Announcing the Word of the Year results, Prof. Marek Łaziński said that usage of the acronym “LGBT” had increased hugely in 2019. “The word appeared in the Polish public space in the mid-90s…but from a purely statistical point of view, this was the year of LGBT, without a doubt,” he said, quoted on the website Głos24.pl.
Opposition to so-called “LGBT ideology” was a key strategy of PiS’s election campaigns in 2019. Jarosław Kaczyński, the party’s chairman and Poland’s de facto leader, warned that the “LGBT movement imported [into Poland] threatens our identity, our nation, its continued existence, and therefore the Polish state”.
The European Parliament has passed a resolution condemning "attacks against the LGBTI community in Poland, including growing hate speech by elected officials and public media" and the establishment by local authorities of "zones free from LGBT ideology" https://t.co/Msz6VV397I
— Notes from Poland ?? (@notesfrompoland) December 18, 2019
In October, government figures condemned the annual “Rainbow Friday” initiative, which aims to show support for LGBTI children in schools. Archbishop of Kraków Marek Jędraszewski described “LGBT ideology” as a “rainbow plague”, likening it to Nazism and Bolshevism. He also who also recently warned of the perils of “ecologism”.
The European Parliament voted to adopt a resolution that condemns discrimination against LGBTI people in Poland, particularly the fact that some Polish local authorities have declared themselves “free from LGBT ideology”, noting that 80 areas in Poland have declared themselves free from “LGBT ideology” or adopted family charters discriminating against single-parent and LGBTI families.
But others in Poland sought to promote LGBT rights. A record number of LBGT Equality Parades were held in Poland, attracting large crowds. The opposiiton mayor of Warsaw, Rafał Trzaskowski, signed a declaration promising to introduce measures to support LGBT people.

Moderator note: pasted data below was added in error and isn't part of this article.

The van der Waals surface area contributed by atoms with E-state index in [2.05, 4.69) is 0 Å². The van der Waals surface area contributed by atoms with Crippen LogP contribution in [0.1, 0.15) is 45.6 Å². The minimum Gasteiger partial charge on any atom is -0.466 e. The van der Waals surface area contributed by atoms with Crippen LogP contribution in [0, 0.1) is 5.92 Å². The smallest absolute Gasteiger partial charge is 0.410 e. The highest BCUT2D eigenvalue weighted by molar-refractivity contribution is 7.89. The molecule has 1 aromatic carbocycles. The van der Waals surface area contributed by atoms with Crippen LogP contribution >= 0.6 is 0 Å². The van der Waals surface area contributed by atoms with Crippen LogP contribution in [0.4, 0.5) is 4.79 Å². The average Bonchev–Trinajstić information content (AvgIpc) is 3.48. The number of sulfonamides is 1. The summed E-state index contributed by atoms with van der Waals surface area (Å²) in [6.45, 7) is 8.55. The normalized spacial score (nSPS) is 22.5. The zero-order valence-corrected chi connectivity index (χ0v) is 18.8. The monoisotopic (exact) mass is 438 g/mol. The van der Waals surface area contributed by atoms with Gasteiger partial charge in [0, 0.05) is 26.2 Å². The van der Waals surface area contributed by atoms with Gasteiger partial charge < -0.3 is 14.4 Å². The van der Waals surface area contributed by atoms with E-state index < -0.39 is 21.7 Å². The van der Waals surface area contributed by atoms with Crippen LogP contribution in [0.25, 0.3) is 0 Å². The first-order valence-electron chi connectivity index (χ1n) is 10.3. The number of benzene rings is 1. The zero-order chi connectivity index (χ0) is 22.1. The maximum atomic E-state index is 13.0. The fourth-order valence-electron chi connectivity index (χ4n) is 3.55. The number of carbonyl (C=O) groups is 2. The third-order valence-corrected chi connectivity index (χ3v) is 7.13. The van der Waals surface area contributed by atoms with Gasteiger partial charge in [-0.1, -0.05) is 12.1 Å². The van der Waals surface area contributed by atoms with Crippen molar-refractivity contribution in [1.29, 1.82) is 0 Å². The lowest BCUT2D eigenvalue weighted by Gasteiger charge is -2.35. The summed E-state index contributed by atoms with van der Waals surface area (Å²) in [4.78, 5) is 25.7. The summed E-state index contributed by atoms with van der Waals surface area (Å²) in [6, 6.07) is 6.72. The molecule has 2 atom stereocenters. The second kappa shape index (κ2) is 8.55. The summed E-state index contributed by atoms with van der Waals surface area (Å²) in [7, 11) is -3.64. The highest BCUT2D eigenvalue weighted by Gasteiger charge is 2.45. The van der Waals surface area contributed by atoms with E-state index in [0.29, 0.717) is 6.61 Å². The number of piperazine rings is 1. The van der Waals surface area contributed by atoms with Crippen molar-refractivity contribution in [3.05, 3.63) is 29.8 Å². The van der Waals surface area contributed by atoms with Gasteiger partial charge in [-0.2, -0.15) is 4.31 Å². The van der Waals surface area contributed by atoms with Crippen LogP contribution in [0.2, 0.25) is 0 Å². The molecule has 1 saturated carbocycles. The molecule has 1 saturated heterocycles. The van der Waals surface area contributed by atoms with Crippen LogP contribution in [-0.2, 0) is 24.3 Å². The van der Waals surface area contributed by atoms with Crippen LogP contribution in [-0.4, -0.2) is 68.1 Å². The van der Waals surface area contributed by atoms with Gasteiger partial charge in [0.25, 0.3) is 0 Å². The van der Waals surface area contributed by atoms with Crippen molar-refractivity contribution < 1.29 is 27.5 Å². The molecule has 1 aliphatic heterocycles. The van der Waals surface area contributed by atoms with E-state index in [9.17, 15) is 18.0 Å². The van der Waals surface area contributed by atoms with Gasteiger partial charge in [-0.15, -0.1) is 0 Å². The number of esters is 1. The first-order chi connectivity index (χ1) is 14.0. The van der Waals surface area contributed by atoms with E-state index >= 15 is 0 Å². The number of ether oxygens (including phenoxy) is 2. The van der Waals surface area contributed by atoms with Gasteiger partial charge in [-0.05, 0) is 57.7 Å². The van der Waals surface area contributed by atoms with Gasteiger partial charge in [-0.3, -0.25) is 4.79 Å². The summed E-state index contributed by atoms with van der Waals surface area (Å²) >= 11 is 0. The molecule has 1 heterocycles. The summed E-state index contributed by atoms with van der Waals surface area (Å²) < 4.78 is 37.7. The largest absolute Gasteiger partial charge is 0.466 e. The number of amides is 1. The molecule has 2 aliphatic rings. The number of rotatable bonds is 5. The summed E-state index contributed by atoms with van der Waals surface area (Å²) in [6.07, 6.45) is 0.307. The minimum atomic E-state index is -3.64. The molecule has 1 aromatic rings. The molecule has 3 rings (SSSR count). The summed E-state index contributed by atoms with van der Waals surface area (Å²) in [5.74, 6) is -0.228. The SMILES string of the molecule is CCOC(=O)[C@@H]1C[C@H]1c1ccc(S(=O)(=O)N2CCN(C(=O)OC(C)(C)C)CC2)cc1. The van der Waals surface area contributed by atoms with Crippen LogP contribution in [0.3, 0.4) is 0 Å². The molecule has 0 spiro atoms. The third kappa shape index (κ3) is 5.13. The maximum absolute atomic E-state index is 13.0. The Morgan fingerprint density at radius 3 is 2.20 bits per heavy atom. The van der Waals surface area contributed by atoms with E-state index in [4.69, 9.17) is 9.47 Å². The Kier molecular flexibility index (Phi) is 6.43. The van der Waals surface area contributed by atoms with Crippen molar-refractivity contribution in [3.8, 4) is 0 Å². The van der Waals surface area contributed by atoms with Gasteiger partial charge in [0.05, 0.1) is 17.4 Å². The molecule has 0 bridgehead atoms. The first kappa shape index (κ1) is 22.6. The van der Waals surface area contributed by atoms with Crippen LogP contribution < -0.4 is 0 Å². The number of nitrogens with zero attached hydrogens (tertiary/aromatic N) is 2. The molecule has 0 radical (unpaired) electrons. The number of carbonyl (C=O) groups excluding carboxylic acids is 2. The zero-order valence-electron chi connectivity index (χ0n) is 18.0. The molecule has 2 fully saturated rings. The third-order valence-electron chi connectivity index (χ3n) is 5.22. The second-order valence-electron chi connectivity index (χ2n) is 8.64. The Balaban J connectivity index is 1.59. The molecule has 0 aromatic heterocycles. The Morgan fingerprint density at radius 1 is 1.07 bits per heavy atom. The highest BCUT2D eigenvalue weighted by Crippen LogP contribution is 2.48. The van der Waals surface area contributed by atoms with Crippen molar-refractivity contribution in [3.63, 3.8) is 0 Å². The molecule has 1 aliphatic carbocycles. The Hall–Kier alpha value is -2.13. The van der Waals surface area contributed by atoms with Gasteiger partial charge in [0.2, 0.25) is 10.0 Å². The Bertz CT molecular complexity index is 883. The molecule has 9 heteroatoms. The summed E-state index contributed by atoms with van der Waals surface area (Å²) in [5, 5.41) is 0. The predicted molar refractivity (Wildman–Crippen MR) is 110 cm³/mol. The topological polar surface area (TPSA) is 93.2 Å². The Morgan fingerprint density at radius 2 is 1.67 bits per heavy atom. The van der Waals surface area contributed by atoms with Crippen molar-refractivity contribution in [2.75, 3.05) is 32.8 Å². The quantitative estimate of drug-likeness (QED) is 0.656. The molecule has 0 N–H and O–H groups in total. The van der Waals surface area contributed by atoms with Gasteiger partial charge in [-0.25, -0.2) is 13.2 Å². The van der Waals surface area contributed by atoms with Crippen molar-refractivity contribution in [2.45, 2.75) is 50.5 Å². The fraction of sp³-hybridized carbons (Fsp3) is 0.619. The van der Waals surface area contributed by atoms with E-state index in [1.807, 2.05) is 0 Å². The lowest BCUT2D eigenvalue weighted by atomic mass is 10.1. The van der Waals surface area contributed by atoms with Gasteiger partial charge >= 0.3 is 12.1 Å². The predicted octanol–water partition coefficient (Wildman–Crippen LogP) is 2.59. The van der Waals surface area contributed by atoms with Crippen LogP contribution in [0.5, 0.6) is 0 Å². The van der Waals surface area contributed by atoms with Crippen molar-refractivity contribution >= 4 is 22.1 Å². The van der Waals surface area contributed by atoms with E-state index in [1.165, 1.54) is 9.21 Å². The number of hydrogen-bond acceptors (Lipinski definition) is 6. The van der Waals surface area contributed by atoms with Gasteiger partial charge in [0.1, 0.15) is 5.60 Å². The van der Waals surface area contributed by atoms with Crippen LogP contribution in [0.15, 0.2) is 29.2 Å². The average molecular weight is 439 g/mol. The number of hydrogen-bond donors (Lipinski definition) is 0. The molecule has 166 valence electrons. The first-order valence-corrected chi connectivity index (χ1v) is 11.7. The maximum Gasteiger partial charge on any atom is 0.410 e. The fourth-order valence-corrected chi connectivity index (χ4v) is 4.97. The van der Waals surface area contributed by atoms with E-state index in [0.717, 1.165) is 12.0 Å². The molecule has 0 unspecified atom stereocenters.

The choice of the linguistic term “feminative” (feminatyw), referring to feminine forms of job titles, in particular posłanka to mean a female member of parliament, also represents an ideological battle. Following the parliamentary elections in autumn, a group of MPs insisted that they should be allowed to use such forms in parliament rather than the standard male forms.
Electric scooters have become a common sight in Polish cities in recent years, but lack of proper regulation and some high-profile accidents have also made them controversial.
A 4-year-old has been hospitalised with serious injuries after being hit by a British man riding an electric scooter in Kraków's Planty park.
Rental scooters have become common in Polish cities. A recent report found they have caused hundreds of injuries https://t.co/tSJvrQv5tV
— Notes from Poland ?? (@notesfrompoland) August 19, 2019
In the 2018 Word of the Year poll, “constitution” (konstytucja) was the clear winner in both the expert poll and the public vote, ahead of szumidło (meaning an audio jammer used to prevent bugging of private conversations), “smog” (referring to Poland’s air pollution issues), “data” (dane, highlighting debate over the GDPR) and “independence” (niepodległość, as Poland celebrated its centenary as an independent country that year).
Ben Koschalka is a translator and senior editor at Notes from Poland. Originally from Britain, he has lived in Kraków since 2005.